What Do We Do With the Dark?

 

 This article ran today at Heart of the Matter!

I saw him across the park as I scanned the area, mama bear protecting cubs.

 

Many years I’ve watched for danger as my children blissfully play. Playgrounds at restaurants, swing sets at parks, lakes on nature trails; all suspect until mama feels like it’s safe. This park we’ve visited many times, and I’m not a worrier in general—evidenced by the fact that I was eventually convinced to let my two year old attempt riding down the slide on a plastic choo-choo train he’d been hauling around the park. (It went fine, by the way. Look on his face after he zoomed to the bottom? Pure bliss.)

 

 

But I didn’t like the looks of this child.

 

About 10 years old, in a camouflage shirt and pants, he stood at the top of the fort-like structure with arms crossed and eyes full of anger, brooding. He was alone, though it appeared his mom was at the picnic area on the side, preparing a party.

 

Eventually, he found his way over to where our four year olds were playing Indians. I sidled over so I could listen in …

 

“I wish I weren’t even here … Everything needs to end … “

 he was singing in a monotone, words to some currently popular death-culture-filled song.

 

To our four year olds.

 

“Excuse me,” I said, “why don’t you go ahead and go play somewhere else? I don’t really want you singing that to these kids, okay?”

 

He scowled and obeyed. I gave the other moms the heads-up so we could work as a team; lionesses protecting the pride.

 

Later, the girls complained of him following them around. He had done it from a distance, so I hadn’t intervened, but it was bothering them. When he managed to corner the little ones, inserting himself into the capture-the-bad-guys game they were playing, and wouldn’t let them out of an area, I again stepped in and asked him to go somewhere else.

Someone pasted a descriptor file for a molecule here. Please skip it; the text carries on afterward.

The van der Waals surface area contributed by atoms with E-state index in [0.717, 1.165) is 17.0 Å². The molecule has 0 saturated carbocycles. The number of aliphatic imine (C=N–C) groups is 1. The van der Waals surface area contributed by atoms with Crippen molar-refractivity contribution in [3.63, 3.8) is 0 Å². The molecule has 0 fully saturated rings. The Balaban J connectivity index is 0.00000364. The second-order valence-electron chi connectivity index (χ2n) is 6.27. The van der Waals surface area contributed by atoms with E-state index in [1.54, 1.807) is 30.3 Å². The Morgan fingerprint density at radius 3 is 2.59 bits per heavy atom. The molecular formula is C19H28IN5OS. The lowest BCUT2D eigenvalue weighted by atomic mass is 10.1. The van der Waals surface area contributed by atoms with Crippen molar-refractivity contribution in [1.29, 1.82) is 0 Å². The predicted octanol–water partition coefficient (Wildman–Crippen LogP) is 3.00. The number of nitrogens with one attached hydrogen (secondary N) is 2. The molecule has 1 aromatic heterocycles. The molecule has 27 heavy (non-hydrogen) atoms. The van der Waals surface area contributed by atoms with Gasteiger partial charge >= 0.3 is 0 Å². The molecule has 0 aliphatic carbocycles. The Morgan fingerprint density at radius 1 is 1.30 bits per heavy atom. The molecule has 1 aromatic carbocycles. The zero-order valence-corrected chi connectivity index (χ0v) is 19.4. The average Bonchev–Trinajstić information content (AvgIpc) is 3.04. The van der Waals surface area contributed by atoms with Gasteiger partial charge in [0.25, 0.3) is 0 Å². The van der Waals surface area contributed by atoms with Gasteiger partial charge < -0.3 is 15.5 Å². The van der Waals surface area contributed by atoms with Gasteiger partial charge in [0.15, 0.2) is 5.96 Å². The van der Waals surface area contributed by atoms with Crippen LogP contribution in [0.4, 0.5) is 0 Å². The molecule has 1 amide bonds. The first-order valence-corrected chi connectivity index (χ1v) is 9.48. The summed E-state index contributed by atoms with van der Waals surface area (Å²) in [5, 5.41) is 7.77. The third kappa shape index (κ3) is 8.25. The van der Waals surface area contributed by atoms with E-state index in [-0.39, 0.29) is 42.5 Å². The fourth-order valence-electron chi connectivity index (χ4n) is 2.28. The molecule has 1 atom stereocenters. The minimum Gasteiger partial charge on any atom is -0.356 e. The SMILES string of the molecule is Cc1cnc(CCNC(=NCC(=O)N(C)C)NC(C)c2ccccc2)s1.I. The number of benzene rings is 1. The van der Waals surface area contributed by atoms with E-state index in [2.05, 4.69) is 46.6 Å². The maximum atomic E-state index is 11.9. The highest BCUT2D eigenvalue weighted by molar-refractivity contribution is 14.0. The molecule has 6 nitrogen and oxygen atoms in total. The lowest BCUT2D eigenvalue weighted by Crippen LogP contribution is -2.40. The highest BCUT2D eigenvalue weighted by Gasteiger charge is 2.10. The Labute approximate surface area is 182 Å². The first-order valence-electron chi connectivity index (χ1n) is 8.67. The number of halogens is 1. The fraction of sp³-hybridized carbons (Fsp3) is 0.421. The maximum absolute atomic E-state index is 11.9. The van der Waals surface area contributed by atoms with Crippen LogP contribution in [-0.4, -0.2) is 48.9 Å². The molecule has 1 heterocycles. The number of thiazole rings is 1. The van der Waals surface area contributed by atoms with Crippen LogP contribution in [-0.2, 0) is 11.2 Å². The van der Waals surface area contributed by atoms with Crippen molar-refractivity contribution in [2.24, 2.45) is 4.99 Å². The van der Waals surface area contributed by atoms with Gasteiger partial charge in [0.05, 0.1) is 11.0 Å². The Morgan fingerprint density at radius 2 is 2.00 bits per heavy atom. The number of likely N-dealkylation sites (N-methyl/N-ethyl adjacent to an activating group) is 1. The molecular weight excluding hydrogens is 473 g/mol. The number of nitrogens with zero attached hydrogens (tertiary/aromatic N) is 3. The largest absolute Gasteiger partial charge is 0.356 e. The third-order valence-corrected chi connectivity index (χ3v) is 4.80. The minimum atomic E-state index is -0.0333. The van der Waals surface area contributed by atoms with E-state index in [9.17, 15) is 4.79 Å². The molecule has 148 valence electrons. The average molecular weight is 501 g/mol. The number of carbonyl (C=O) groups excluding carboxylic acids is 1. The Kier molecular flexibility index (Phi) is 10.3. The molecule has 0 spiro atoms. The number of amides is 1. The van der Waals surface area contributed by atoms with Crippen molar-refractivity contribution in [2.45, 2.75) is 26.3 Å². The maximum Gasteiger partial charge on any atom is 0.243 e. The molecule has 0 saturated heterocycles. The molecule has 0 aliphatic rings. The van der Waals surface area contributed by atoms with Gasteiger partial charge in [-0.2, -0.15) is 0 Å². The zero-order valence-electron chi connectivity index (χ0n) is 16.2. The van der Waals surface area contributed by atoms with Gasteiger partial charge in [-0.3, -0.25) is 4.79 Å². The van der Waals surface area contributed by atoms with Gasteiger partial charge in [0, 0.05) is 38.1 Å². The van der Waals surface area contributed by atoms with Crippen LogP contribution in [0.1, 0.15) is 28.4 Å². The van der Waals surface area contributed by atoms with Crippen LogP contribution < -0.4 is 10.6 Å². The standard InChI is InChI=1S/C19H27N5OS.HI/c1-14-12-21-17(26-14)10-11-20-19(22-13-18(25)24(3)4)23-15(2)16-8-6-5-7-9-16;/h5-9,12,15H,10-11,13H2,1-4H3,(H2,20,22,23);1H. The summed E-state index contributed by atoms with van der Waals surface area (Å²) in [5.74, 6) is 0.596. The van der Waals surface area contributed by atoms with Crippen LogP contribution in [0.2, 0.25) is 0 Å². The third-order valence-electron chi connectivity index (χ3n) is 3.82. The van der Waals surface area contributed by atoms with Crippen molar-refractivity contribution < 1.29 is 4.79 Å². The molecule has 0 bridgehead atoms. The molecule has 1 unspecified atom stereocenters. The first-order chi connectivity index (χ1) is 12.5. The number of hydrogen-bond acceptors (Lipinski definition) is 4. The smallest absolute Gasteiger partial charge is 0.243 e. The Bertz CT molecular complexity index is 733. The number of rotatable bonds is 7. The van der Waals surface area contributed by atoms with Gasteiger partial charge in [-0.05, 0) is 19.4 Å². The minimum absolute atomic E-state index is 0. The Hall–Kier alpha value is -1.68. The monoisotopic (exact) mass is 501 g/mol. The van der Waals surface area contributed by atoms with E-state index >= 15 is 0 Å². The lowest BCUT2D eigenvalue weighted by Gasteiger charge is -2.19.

His mom continued barbecuing. But she’d been there for a couple of hours, and still the party tables still sat empty.

 

It was only ten minutes before I had to head toward him again, and this time he must have felt me coming because he bolted for the park exit before I reached him, this time muttering under his breath but loud enough for me to hear, 

 “I should just kill myself. I shouldn’t be alive.”

I shook my head, thinking how sad it was that this boy was so troubled. I wondered if his mom knew.

 The baby was tired and we’d been there awhile, so I determined it was time to pack up, anyway. As I walked over to get my bag, I prayed, “Lord, that child is troubled. Please send someone into his life to tell him You love him!”

 

And God said, “What about YOU?”

 

“Oh, yeah …” I thought to myself.

 

I’m quick like that.

 

So on our way out, as he once again came over to us, I got bold. I said, “Hey, you know what? God really loves you. He created you for a special reason, and He has an awesome plan for your life!”

 

“Yeah, yeah,” he said. “I go to church.”

 

Hmmm. “Well,” I continued, “lots of people go to church and still don’t really know that. God made you really special. You should love your life, and ask God what He wants you to do with it. He really, really loves you.”

 

And then I packed up my own happy, smiley kids and drove home. I prayed for him some more. I have a feeling I won’t forget that brooding stare for a long time.

 

As this post goes up, it’s Halloween. Yuch. I’ve never been a fan, finding horror movies to be … well, horrible and not having any desire to glorify evil in any form. It boggles my mind that people decorate with symbols of death, and encourage their kids to enjoy that.

 

But I think there’s an equally mystifying though opposite response, and that is the one I heard of for the first time many years ago, when I’d moved away from home and started attending a great church. Asking one of my friends what her family was doing for Halloween, I was stunned at the answer: they’d be hiding out.

 

That’s right. On Halloween every year, this family turned out all their house lights, outside and in, and huddled together in an interior room with no windows.

 

They were *pastors.*

 

What’s your response to darkness?

 

Is it like mine was yesterday—a tendency to shoo it off, to keep it away from your children?

 

Or maybe like my friend’s parents—a reaction of fear, a desire to pretend it isn’t happening, to hide from it?

 

May I suggest that we all could use a re-tuning? We have no need to fear the dark. Jesus called Himself the Light of the World, and then later called His disciples by that same moniker …